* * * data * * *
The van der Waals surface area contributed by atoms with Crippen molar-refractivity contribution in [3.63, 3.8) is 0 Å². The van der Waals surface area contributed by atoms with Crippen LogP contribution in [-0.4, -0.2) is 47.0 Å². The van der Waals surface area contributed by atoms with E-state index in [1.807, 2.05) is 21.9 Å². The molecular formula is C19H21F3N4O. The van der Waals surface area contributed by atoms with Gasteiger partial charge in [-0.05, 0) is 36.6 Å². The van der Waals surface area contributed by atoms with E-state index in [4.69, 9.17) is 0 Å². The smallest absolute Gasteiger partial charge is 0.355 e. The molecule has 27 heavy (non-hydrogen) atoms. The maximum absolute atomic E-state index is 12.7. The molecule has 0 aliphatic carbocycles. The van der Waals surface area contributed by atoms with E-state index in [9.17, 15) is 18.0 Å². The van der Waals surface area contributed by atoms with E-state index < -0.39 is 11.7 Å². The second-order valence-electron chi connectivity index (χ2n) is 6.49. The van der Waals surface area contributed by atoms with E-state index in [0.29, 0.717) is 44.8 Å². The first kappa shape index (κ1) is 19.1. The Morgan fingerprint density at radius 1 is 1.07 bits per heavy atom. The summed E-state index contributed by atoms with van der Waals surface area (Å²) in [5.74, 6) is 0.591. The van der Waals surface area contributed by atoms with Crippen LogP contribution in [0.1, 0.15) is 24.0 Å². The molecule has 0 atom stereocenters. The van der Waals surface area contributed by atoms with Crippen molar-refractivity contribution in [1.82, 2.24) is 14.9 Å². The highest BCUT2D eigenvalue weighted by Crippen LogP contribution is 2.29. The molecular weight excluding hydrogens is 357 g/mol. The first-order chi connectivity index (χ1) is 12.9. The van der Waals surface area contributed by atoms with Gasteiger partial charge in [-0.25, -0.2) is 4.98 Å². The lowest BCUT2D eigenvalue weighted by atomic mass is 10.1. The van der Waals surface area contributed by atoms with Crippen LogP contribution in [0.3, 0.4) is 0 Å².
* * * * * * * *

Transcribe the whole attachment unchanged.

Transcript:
The van der Waals surface area contributed by atoms with Crippen molar-refractivity contribution in [3.63, 3.8) is 0 Å². The van der Waals surface area contributed by atoms with Crippen LogP contribution in [-0.4, -0.2) is 47.0 Å². The van der Waals surface area contributed by atoms with E-state index in [1.807, 2.05) is 21.9 Å². The molecular formula is C19H21F3N4O. The van der Waals surface area contributed by atoms with Gasteiger partial charge in [-0.05, 0) is 36.6 Å². The van der Waals surface area contributed by atoms with E-state index in [4.69, 9.17) is 0 Å². The smallest absolute Gasteiger partial charge is 0.355 e. The molecule has 27 heavy (non-hydrogen) atoms. The maximum absolute atomic E-state index is 12.7. The molecule has 0 aliphatic carbocycles. The van der Waals surface area contributed by atoms with E-state index in [9.17, 15) is 18.0 Å². The van der Waals surface area contributed by atoms with E-state index < -0.39 is 11.7 Å². The second-order valence-electron chi connectivity index (χ2n) is 6.49. The van der Waals surface area contributed by atoms with E-state index in [0.29, 0.717) is 44.8 Å². The first kappa shape index (κ1) is 19.1. The Morgan fingerprint density at radius 1 is 1.07 bits per heavy atom. The summed E-state index contributed by atoms with van der Waals surface area (Å²) in [5.74, 6) is 0.591. The van der Waals surface area contributed by atoms with Crippen LogP contribution in [0.1, 0.15) is 24.0 Å². The molecule has 0 atom stereocenters. The van der Waals surface area contributed by atoms with Crippen molar-refractivity contribution in [1.82, 2.24) is 14.9 Å². The highest BCUT2D eigenvalue weighted by Crippen LogP contribution is 2.29. The molecular weight excluding hydrogens is 357 g/mol. The first-order chi connectivity index (χ1) is 12.9. The van der Waals surface area contributed by atoms with Gasteiger partial charge in [-0.25, -0.2) is 4.98 Å². The lowest BCUT2D eigenvalue weighted by atomic mass is 10.1. The van der Waals surface area contributed by atoms with Crippen LogP contribution in [0.3, 0.4) is 0 Å².